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The Orphaned Worlds by Michael Cobley

The Orphaned World

Because I read about two-hundred books a year, I’m frequently in the position of having to come into a series at an intermediate point (note to publishers: not everyone likes series or serials). Under normal circumstances, this is not a problem. Although not entirely writing each book as a stand-alone, most authors take the time and trouble to structure the narrative so that newbies like myself can be given necessary background information as we go along. It’s also helpful to seniors like myself who often forget what happened in the last book we read in the series and need reminding as we start the next. The longer the gap between each new instalment, the more necessary the infodumps become.

The Orphaned Worlds by Michael Cobley (Orbit, 2012) Book II of Humanity’s Fire kicks off with six-and-a-half pages summarising “what has gone before”. I was filled with hope. The author and publisher had decided to help out everyone except those lucky enough to have inherited an eidetic memory. Except when it came to the text of the book itself, I didn’t find the summary of much use. I understood we were on a world called Darien and there were bad guys locked away in a hidden prison under the planet’s surface. So far so good. But the way in which this book begins completely failed to catch my attention. In part this arises from the author’s decisions about how the narrative is structured into separate chunks with different points of view and no apparent link between them. But my problems were enhanced by the prose style. I’m usually prepared to soldier on with the story if I find the prose accessible and interesting in its own right. Sadly, I found this turgid and indigestible. The result is that this book has become the first book of 2013 to be thrown away. I managed to get one-hundred-and-fifty or so pages through it, but just couldn’t take any more.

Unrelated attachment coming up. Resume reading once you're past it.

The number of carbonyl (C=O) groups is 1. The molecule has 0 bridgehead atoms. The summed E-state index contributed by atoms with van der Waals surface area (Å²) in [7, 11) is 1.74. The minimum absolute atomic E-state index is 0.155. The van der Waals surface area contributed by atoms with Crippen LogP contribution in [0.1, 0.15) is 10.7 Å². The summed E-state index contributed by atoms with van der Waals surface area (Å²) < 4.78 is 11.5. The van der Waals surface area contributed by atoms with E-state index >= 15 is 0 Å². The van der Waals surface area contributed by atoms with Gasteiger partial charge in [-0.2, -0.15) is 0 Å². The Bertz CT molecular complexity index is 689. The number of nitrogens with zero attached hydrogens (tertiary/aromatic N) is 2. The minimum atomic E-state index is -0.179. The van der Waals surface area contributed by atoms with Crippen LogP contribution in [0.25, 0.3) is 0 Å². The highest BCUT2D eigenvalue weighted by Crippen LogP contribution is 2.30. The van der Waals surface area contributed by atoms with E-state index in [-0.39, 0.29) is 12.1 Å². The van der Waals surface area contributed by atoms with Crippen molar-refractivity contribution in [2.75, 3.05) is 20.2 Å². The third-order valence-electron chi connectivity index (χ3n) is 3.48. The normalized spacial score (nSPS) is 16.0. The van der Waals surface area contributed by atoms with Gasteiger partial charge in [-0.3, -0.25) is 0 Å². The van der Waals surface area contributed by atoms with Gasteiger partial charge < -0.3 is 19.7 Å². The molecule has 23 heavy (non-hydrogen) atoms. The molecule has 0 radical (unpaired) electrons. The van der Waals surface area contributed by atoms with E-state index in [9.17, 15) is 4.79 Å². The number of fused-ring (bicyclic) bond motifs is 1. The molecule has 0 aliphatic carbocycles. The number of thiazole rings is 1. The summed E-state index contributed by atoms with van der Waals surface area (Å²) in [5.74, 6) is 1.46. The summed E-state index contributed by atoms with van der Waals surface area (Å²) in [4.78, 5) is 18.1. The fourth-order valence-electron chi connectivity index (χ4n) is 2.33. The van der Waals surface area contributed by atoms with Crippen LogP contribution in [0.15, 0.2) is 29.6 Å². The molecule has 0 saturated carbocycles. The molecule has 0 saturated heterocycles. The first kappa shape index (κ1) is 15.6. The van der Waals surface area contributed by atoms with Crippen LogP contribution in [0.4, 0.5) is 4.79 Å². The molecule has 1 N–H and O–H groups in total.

I see from this author’s website that all three books have been published in the UK and that he’s on to the next exciting book called Ancestral Machines. So if you enjoyed Seeds of Earth, the first in this trilogy, this is no doubt more of the same and The Ascendant Stars, the concluding volume, will be out in the US shortly. Otherwise, this is not a book I can recommend you pick up, let alone open.

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